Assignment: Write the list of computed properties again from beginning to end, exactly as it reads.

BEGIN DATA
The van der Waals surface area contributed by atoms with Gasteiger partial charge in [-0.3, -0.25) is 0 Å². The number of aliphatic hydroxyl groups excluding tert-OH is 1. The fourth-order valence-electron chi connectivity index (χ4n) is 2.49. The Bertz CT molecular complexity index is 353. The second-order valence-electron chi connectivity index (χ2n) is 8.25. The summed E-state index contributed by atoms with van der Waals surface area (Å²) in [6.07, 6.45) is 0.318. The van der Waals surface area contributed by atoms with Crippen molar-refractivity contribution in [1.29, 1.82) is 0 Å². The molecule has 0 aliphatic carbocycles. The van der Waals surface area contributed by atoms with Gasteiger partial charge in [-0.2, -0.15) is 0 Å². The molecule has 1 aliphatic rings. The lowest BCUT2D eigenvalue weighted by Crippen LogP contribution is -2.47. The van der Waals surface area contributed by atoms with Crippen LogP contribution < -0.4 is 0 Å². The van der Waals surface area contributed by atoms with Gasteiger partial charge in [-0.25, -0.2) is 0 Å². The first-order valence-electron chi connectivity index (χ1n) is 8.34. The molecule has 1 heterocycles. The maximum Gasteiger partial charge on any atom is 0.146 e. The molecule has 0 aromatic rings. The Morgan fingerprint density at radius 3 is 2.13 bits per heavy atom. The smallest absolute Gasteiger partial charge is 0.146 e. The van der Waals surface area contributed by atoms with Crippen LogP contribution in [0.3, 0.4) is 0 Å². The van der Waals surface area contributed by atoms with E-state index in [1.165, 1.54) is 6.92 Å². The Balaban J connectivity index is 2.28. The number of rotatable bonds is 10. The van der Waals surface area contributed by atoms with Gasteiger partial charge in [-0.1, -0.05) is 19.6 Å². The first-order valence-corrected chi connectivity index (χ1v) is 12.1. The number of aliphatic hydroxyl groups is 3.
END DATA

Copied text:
The van der Waals surface area contributed by atoms with Gasteiger partial charge in [-0.3, -0.25) is 0 Å². The number of aliphatic hydroxyl groups excluding tert-OH is 1. The fourth-order valence-electron chi connectivity index (χ4n) is 2.49. The Bertz CT molecular complexity index is 353. The second-order valence-electron chi connectivity index (χ2n) is 8.25. The summed E-state index contributed by atoms with van der Waals surface area (Å²) in [6.07, 6.45) is 0.318. The van der Waals surface area contributed by atoms with Crippen molar-refractivity contribution in [1.29, 1.82) is 0 Å². The molecule has 0 aliphatic carbocycles. The van der Waals surface area contributed by atoms with Gasteiger partial charge in [-0.2, -0.15) is 0 Å². The molecule has 1 aliphatic rings. The lowest BCUT2D eigenvalue weighted by Crippen LogP contribution is -2.47. The van der Waals surface area contributed by atoms with Crippen LogP contribution < -0.4 is 0 Å². The van der Waals surface area contributed by atoms with Gasteiger partial charge in [-0.25, -0.2) is 0 Å². The first-order valence-electron chi connectivity index (χ1n) is 8.34. The molecule has 1 heterocycles. The maximum Gasteiger partial charge on any atom is 0.146 e. The molecule has 0 aromatic rings. The Morgan fingerprint density at radius 3 is 2.13 bits per heavy atom. The smallest absolute Gasteiger partial charge is 0.146 e. The van der Waals surface area contributed by atoms with Crippen LogP contribution in [0.3, 0.4) is 0 Å². The van der Waals surface area contributed by atoms with E-state index in [1.165, 1.54) is 6.92 Å². The Balaban J connectivity index is 2.28. The number of rotatable bonds is 10. The van der Waals surface area contributed by atoms with Gasteiger partial charge in [-0.1, -0.05) is 19.6 Å². The first-order valence-corrected chi connectivity index (χ1v) is 12.1. The number of aliphatic hydroxyl groups is 3.